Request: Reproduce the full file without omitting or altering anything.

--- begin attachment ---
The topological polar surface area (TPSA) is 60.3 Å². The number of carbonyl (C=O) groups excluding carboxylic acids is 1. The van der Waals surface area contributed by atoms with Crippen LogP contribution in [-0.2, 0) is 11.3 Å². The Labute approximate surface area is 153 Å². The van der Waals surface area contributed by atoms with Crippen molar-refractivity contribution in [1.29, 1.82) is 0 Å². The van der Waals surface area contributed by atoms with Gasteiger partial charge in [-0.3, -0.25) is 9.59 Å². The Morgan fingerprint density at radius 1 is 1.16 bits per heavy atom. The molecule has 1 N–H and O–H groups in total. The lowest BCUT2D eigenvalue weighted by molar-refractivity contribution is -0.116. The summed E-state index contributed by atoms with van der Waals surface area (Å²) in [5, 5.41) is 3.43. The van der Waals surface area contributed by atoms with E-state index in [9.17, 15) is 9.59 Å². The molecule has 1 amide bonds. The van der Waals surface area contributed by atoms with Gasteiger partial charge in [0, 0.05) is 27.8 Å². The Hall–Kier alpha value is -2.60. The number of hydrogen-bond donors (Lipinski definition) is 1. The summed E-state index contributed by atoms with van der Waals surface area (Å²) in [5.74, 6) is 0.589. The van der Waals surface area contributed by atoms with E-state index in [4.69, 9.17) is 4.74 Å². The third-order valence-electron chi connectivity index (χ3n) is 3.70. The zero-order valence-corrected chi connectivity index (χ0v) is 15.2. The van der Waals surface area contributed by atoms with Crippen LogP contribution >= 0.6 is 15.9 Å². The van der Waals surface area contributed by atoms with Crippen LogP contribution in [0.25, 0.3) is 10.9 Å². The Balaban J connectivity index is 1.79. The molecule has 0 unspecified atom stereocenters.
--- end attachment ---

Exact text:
The topological polar surface area (TPSA) is 60.3 Å². The number of carbonyl (C=O) groups excluding carboxylic acids is 1. The van der Waals surface area contributed by atoms with Crippen LogP contribution in [-0.2, 0) is 11.3 Å². The Labute approximate surface area is 153 Å². The van der Waals surface area contributed by atoms with Crippen molar-refractivity contribution in [1.29, 1.82) is 0 Å². The van der Waals surface area contributed by atoms with Gasteiger partial charge in [-0.3, -0.25) is 9.59 Å². The Morgan fingerprint density at radius 1 is 1.16 bits per heavy atom. The molecule has 1 N–H and O–H groups in total. The lowest BCUT2D eigenvalue weighted by molar-refractivity contribution is -0.116. The summed E-state index contributed by atoms with van der Waals surface area (Å²) in [5, 5.41) is 3.43. The van der Waals surface area contributed by atoms with E-state index in [9.17, 15) is 9.59 Å². The molecule has 1 amide bonds. The van der Waals surface area contributed by atoms with Gasteiger partial charge in [0, 0.05) is 27.8 Å². The Hall–Kier alpha value is -2.60. The number of hydrogen-bond donors (Lipinski definition) is 1. The summed E-state index contributed by atoms with van der Waals surface area (Å²) in [5.74, 6) is 0.589. The van der Waals surface area contributed by atoms with E-state index in [4.69, 9.17) is 4.74 Å². The third-order valence-electron chi connectivity index (χ3n) is 3.70. The zero-order valence-corrected chi connectivity index (χ0v) is 15.2. The van der Waals surface area contributed by atoms with Crippen LogP contribution >= 0.6 is 15.9 Å². The van der Waals surface area contributed by atoms with Crippen LogP contribution in [0.25, 0.3) is 10.9 Å². The Balaban J connectivity index is 1.79. The molecule has 0 unspecified atom stereocenters.